Review, Following AICR Recommendations for Cancer Prevention Really Does Prevent Cancer

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Eating plenty of plant foods, being active and following AICR’s other recommendations for cancer prevention consistently and significantly decreases cancer incidence and death, finds the first independently-conducted review of the research on the topic. The study was published today in Cancer Epidemiology Biomarkers & Prevention.

AICR research shows that almost a third of the most common US cancers could be prevented by following AICR Recommendations for Cancer Prevention.

Today’s paper looked at studies that investigated how both AICR Recommendations and American Cancer Society (ACS) guidelines for cancer prevention linked to incidence and mortality. Read more… “Review, Following AICR Recommendations for Cancer Prevention Really Does Prevent Cancer”

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    Study, “Moderation” May Lead to Overeating

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    What do you think is a moderate amount of pizza? I would say 1-2 slices, but I can bet that my 20-year-old brother would say the whole pizza. Eating food in moderation has become a common piece of advice for weight-maintenance and weight-loss. Being a healthy weight is the most important thing you can do to prevent cancer, after not smoking, according to AICR research.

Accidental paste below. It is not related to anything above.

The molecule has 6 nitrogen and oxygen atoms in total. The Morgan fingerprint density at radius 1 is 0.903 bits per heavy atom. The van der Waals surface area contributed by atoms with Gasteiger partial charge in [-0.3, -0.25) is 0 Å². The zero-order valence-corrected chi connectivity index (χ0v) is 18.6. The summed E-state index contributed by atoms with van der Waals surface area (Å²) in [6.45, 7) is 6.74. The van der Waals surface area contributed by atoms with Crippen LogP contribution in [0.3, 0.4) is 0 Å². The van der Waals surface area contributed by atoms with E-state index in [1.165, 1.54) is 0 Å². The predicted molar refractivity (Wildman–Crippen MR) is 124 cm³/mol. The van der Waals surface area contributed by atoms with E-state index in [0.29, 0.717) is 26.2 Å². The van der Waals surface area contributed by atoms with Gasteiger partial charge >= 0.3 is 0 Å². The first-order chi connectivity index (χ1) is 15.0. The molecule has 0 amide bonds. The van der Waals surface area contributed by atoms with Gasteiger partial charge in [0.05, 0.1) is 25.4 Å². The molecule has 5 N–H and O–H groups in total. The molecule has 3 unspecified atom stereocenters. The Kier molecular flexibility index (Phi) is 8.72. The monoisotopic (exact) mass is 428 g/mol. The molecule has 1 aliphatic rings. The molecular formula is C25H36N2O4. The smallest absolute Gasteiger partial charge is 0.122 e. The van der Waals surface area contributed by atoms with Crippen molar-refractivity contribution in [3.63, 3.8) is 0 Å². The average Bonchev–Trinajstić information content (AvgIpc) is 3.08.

But, there is no set definition of moderation. It can vary from person to person, including the amount of food and how often to eat it. New research published in the journal Appetite looked at just that – how people define moderation and how that affects their eating habits. Read more… “Study, “Moderation” May Lead to Overeating”

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      Study: Whole Grains Link to Less Death From Cancer, Heart Disease

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      A bowl of oatmeal for breakfast or a sandwich made with whole wheat bread can help boost your health many ways, including lowering cholesterol and maintaining a healthy gut. Now, according to new research, those foods and other whole grains may also help you live longer.

      Published in the journal Circulation, the paper included 14 studies totaling over 786,000 participants, most from the US with a few from Scandinavia and the UK. All studies had gathered information on how many whole grain foods the participants ate – through questionnaires or food records.

      The researchers first compared those who ate the most whole grains to the lowest whole grain eaters and found a 12 percent lower risk of dying from cancer among the highest whole grain eating group. For cardiovascular (CVD) death, risk reduced by 18 percent and for any cause of death, there was 16 percent lower risk. Read more… “Study: Whole Grains Link to Less Death From Cancer, Heart Disease”

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